The eventual backdrop lends itself to the grandiose; in language and expression as well as characters and settings. In fact during Marigold’s train journey before she has even arrived at the destination which is to become her home for the ensuing months, she describes the look on the porter’s face when she gives him a tip as “though I had handed him something phosphorescent with putrefication.”
As the title suggests, this is a humorous take on Marigold’s clumsy attempts to fit in with the Northumberland upper classes and survive her slapstick romantic encounters. Plenty more wordy descriptives are employed, and both the choice of language and the pace of the plot err on the side of taking the scenic route, but it’s certainly an agreeable amble.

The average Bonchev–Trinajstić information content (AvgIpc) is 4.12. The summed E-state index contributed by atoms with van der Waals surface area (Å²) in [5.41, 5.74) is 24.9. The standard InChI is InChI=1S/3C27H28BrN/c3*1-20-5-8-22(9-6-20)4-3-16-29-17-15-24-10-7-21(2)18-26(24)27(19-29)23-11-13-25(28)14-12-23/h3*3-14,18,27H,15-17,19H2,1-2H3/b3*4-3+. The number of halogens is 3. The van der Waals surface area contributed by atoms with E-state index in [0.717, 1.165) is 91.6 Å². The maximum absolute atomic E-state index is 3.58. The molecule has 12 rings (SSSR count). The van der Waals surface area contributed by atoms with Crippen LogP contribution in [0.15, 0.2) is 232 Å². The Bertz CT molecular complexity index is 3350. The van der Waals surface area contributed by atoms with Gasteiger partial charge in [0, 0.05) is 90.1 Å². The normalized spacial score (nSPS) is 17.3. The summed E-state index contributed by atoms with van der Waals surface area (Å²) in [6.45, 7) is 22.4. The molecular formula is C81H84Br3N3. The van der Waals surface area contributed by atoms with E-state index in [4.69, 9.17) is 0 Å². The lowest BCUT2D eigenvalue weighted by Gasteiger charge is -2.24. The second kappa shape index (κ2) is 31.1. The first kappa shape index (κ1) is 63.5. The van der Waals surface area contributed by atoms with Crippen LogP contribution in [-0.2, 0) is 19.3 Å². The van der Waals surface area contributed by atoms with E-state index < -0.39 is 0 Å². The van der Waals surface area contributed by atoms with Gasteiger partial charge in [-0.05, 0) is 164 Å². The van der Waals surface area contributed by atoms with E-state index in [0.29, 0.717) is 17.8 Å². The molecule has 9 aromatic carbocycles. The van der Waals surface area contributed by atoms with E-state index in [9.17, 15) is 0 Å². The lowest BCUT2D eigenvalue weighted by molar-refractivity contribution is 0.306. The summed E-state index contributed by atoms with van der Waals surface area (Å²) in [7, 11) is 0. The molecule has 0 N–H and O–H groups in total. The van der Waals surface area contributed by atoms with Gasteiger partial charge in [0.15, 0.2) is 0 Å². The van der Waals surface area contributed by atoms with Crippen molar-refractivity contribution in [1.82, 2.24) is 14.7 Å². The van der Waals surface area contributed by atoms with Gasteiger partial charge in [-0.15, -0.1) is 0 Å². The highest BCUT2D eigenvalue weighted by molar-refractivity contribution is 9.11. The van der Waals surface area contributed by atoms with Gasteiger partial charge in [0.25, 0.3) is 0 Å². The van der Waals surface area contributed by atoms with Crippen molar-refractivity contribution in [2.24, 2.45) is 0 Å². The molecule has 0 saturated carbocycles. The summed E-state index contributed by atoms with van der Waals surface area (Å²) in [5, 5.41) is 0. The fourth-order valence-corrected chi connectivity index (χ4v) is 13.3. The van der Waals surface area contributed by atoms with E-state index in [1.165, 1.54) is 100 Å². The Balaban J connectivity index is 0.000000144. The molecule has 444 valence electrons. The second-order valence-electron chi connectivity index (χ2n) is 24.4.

It’s frightfully twee throughout, and there’s a lot of mileage in quietly mocking the mother of one potential suitor, who once ferociously shunned an acquaintance for filling her garden with red hot poker plants.
‘”You will inherit my collection of first class Worcester,” said Evelyn, with some emotion.’
An ominous choice of mother in law, and unyielding obstacle in the path of true love.
So how many frogs does one have to kiss in this fictitious world? Although there is a slight sense of the inevitable regarding who will be our heroine’s prince charming, how it will come about and whether it will work out between them is a mystery up until the very (cockle-warming) end, and in the mean time we’re treated to a catastrophic romp (quite literally) along the journey to meet Mr Right. In fact it was when our heroine went beyond kissing that were the undoubted highlights:
“Once he reached the peak of excitement he fairly barked out instructions. He must have been an excellent officer.”
“Rafe tore off my knickers and before I could galvanize myself into enthusiastic action, everything was over much quicker than he had originally proposed.”